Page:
A: Ale - It would be rather remiss of us to kick of an A-Z guide to pubs without the drink which the pub industry was arguably founded on but there is another reason to begin with ale. The traditional beer, unlike lager, is fermented warm with a yeast which rises to the top of the brew. Sales of cask ales, or real ales, which contain live yeast and are generally fermented twice - at the brewery and the pub, are rising and back in growth for the first time in 20 years. 2.2 million barrels of cask, equivalent to 633 million pints, were sold in the UK in 2011.
B: Brewery - The relationship between a pub and the businesses which create beers and ales might not always be an easy one, (see the letter T), but it would follow from the letter A that brewers are also standing up to the recession and the impacts of tax pressures. The growth of microbreweries has also been significant and increasing numbers of pubs (see Craft Beer Co. and Bath Ales for a start) are now stocking craft beers or even turning their venues into microbreweries.
C: Community - So the local boozer might no longer be the heart of the local village as it once was but there are signs of a movement back towards this model. Operators like Amber Taverns and Wear Inns have eschewed the thinking that only pubs with a dry-led (food-driven sales) model can succeed. Both have opened wet-led venues popular with locals after a drink as much as visitors after a 'destination dining' pub. The Pub is the Hub organisation has also allowed local communities to save at-risk pubs and turn them into venues which offer the services of shops, tourist information offices and even polling stations.
D: Duty - In recent years, the Government has turned the phrase 'England expects that every man will do his duty' from a patriotic call to arms to a statement of the reality of life for publicans - ever-increasing levels of tax. The controversial so-called beer duty escalator was introduced in 2008 and has meant the tax on a pint has risen by 2 per cent above inflation every year since. Camra estimates the tax take on a £2.50 pint is as much as 38 per cent when VAT is also taken into account. Pubs also pay tax on a range of other elements of their businesses including gaming machines.
E: Entertainment - From pub quizzes to sport on TV or from traditional pub games like bowls or darts to live bands, pubs have always been about a lot more than serving a cold pint or a hot meal. Recent legislation changes have, the Government has claimed, made it easier for pubs to stage live music - be it local musicians or battle of the band contests. Fancy something innovative? Why not try out Duelling Pianos - live music concept which sees two pianists facing off to play and sing famous songs.
F: F&F - Fixtures and fittings - a vital term to know if you are considering taking on a pub business. Buy a pub and the ingoing cost will include all furniture and equipment as valued by an independent valuer. If you choose to leave you can sell on the F&F. The design of a pub is also key to its success - just ask the team behind ever-expanding Loungers. We recently asked restaurant operators for some design tips - the ideas in the subsequent video also apply to pubs and bars.
G: Gaming - The new Machine Gaming Duty comes into place on 1 February and pubs are being urged to register with HMRC for the new tax or face fines. It replaces the old Amusement Machine Licensing Duty and is either payable at 20 or 5 per cent depending on the stake and cash prize. Gaming machines are big revenue drivers for pubs - S&N Pub Company (formerly known as Scottish & Newcastle Pub Company) last year reported an eight per cent rise in income year-on-year. AWP are amusements with prizes like fruit machines and SWP are skills with prizes like quiz machines.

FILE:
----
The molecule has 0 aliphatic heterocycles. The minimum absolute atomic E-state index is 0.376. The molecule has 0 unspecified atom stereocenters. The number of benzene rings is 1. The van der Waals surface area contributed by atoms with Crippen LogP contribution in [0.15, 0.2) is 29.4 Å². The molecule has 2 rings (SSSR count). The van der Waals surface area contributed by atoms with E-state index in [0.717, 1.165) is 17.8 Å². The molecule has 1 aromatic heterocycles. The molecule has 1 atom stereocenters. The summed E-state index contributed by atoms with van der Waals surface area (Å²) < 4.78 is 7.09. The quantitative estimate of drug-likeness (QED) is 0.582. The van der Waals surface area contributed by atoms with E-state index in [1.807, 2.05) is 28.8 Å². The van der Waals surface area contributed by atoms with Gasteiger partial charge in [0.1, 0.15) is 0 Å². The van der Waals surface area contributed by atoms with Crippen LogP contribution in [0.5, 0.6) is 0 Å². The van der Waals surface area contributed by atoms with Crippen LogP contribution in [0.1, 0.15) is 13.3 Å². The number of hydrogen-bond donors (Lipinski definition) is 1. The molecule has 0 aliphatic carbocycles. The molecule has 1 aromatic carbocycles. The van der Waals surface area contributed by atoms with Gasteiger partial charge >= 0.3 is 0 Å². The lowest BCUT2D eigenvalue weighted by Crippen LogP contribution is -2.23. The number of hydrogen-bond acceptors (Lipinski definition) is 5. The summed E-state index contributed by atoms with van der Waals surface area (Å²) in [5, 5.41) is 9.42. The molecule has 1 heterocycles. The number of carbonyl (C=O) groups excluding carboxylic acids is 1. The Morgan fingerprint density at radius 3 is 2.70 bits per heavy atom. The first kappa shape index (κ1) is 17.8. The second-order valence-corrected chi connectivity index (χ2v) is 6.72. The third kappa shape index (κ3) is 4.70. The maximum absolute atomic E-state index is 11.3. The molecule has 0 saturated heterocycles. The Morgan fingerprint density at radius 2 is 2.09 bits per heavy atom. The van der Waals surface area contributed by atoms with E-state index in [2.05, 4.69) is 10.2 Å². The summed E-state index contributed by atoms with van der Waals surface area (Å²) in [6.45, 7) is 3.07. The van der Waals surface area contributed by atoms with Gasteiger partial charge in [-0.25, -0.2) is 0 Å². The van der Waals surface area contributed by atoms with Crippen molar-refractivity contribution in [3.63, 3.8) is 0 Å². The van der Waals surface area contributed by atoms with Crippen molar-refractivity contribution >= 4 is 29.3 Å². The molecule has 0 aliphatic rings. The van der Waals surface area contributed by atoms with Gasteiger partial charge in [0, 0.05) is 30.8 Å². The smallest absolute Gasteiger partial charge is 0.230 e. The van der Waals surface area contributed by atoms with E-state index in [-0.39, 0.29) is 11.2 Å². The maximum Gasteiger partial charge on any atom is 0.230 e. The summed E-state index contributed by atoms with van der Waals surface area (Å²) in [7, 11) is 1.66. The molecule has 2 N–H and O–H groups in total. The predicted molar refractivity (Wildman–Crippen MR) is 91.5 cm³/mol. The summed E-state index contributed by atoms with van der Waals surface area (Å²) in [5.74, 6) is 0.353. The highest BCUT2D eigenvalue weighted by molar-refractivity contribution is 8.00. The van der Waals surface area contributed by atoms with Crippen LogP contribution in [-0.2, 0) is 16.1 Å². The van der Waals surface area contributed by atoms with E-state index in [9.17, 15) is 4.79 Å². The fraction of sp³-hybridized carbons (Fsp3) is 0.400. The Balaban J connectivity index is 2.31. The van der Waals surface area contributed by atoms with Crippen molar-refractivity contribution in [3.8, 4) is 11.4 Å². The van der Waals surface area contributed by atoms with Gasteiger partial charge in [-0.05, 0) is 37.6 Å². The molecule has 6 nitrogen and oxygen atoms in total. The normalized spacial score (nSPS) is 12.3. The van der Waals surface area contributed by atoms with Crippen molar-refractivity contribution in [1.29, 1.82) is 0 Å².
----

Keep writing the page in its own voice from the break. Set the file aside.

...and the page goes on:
H: Housing - If it isn't tax, regulation or supermarkets, the enemy of many pubs is the local planning authority. Despite fights from campaigners, and even Mary Portas, many pubs on the high street or in local villages are still closing. One former pub a week is becoming a convenience store, according to figures from Camra. But more and more venues are also being sold to property developers for residential use - so don't be surprised next time The White Horse becomes someone's right house.
I: Inns - Used more and more as a word simply to describe pubs in general, inn was originally a term to describe coaching houses or places which offered a drink, a meal and a bed for the night for a weary traveller. Just as fashion comes and goes so it seems the inn is making a resurgence - Beds & Bars, Brakspear, Bath Ales (we think it is just a coincidence they all begin with the letter B) are all operators with business models that benefit from accommodation income.
J: Jobs - The hospitality industry is one of the biggest employers in the UK. With thousands of venues up and down the country, pub operators recruit a big proportion of the staff in the sector. In fact, the British Beer and Pub Association (BBPA) (Who they? See letter R) thinks beer tax hikes damage the job prospects for 300,000 young people. Looking for a new job in a pub or the perfect employee for a role? BigHospitality Jobs is a very good place to head - but we would say that!
K: Keg - We can't write enough interesting things to justify an entry devoted to kegs we hear you say? Wrong! Well right actually - but it is a very good letter to explain a little about the confusing world of measurements which a publican must conquer to run the best boozer. A keg is a container for pasteurised and filtered beer - it tends to refer to something with a capacity less than 30 gallons. A cask is a generic term for a container holding real ale. A barrel is a unit of measure - 36 gallons. A kil or kilderkin is an 18 gallon cask. A pin or polypin is a four and a half gallon container. One gallon is eight pints. One pint is just over 568ml. A schooner is a two-third pint glass - popular in Germany apparently. Clear?
L: Lease - A pub landlord is, confusingly, often not a landlord at all but a leaseholder or tenant. If you own the freehold to a pub you are the outright owner of the business. Leaseholders only have the right to occupy the property for a fixed term - usually a longer form of rental agreement. The lease can also be sold on to someone else. Tenancies tend to be for one to three years and are often rolling agreements so can be cancelled at the end of each year - they cannot be sold on.